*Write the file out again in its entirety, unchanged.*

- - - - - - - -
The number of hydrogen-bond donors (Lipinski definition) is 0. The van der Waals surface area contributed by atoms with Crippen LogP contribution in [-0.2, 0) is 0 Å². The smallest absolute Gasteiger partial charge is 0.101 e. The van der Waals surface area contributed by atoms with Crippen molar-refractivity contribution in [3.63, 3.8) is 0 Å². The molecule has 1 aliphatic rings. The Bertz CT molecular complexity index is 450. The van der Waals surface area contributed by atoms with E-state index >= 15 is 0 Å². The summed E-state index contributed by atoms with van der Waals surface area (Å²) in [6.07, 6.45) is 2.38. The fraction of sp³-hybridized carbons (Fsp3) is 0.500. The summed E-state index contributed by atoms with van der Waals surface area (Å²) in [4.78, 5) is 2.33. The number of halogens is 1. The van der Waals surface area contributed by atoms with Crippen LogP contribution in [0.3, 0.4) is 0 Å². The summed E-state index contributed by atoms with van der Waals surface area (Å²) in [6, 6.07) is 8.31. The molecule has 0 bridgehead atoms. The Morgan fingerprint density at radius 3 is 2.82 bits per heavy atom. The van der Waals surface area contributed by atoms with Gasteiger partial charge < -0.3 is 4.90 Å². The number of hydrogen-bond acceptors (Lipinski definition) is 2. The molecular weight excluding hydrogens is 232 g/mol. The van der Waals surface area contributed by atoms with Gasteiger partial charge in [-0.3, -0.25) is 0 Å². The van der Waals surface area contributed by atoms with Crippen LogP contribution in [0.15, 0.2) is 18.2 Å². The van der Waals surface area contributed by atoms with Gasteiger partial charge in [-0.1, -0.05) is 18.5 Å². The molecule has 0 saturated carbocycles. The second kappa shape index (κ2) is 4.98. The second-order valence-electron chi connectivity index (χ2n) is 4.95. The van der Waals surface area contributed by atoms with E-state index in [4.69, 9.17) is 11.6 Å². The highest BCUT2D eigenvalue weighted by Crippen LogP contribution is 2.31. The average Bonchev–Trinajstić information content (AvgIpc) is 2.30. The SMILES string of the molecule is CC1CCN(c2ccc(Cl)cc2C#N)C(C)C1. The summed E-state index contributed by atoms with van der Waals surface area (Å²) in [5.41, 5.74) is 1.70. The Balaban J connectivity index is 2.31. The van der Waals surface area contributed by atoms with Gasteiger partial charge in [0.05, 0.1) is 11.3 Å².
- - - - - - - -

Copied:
The number of hydrogen-bond donors (Lipinski definition) is 0. The van der Waals surface area contributed by atoms with Crippen LogP contribution in [-0.2, 0) is 0 Å². The smallest absolute Gasteiger partial charge is 0.101 e. The van der Waals surface area contributed by atoms with Crippen molar-refractivity contribution in [3.63, 3.8) is 0 Å². The molecule has 1 aliphatic rings. The Bertz CT molecular complexity index is 450. The van der Waals surface area contributed by atoms with E-state index >= 15 is 0 Å². The summed E-state index contributed by atoms with van der Waals surface area (Å²) in [6.07, 6.45) is 2.38. The fraction of sp³-hybridized carbons (Fsp3) is 0.500. The summed E-state index contributed by atoms with van der Waals surface area (Å²) in [4.78, 5) is 2.33. The number of halogens is 1. The van der Waals surface area contributed by atoms with Crippen LogP contribution in [0.3, 0.4) is 0 Å². The summed E-state index contributed by atoms with van der Waals surface area (Å²) in [6, 6.07) is 8.31. The molecule has 0 bridgehead atoms. The Morgan fingerprint density at radius 3 is 2.82 bits per heavy atom. The van der Waals surface area contributed by atoms with Gasteiger partial charge < -0.3 is 4.90 Å². The number of hydrogen-bond acceptors (Lipinski definition) is 2. The molecular weight excluding hydrogens is 232 g/mol. The van der Waals surface area contributed by atoms with Gasteiger partial charge in [-0.3, -0.25) is 0 Å². The van der Waals surface area contributed by atoms with Crippen LogP contribution in [0.15, 0.2) is 18.2 Å². The van der Waals surface area contributed by atoms with Gasteiger partial charge in [-0.1, -0.05) is 18.5 Å². The molecule has 0 saturated carbocycles. The second kappa shape index (κ2) is 4.98. The second-order valence-electron chi connectivity index (χ2n) is 4.95. The van der Waals surface area contributed by atoms with E-state index in [4.69, 9.17) is 11.6 Å². The highest BCUT2D eigenvalue weighted by Crippen LogP contribution is 2.31. The average Bonchev–Trinajstić information content (AvgIpc) is 2.30. The SMILES string of the molecule is CC1CCN(c2ccc(Cl)cc2C#N)C(C)C1. The summed E-state index contributed by atoms with van der Waals surface area (Å²) in [5.41, 5.74) is 1.70. The Balaban J connectivity index is 2.31. The van der Waals surface area contributed by atoms with Gasteiger partial charge in [0.05, 0.1) is 11.3 Å².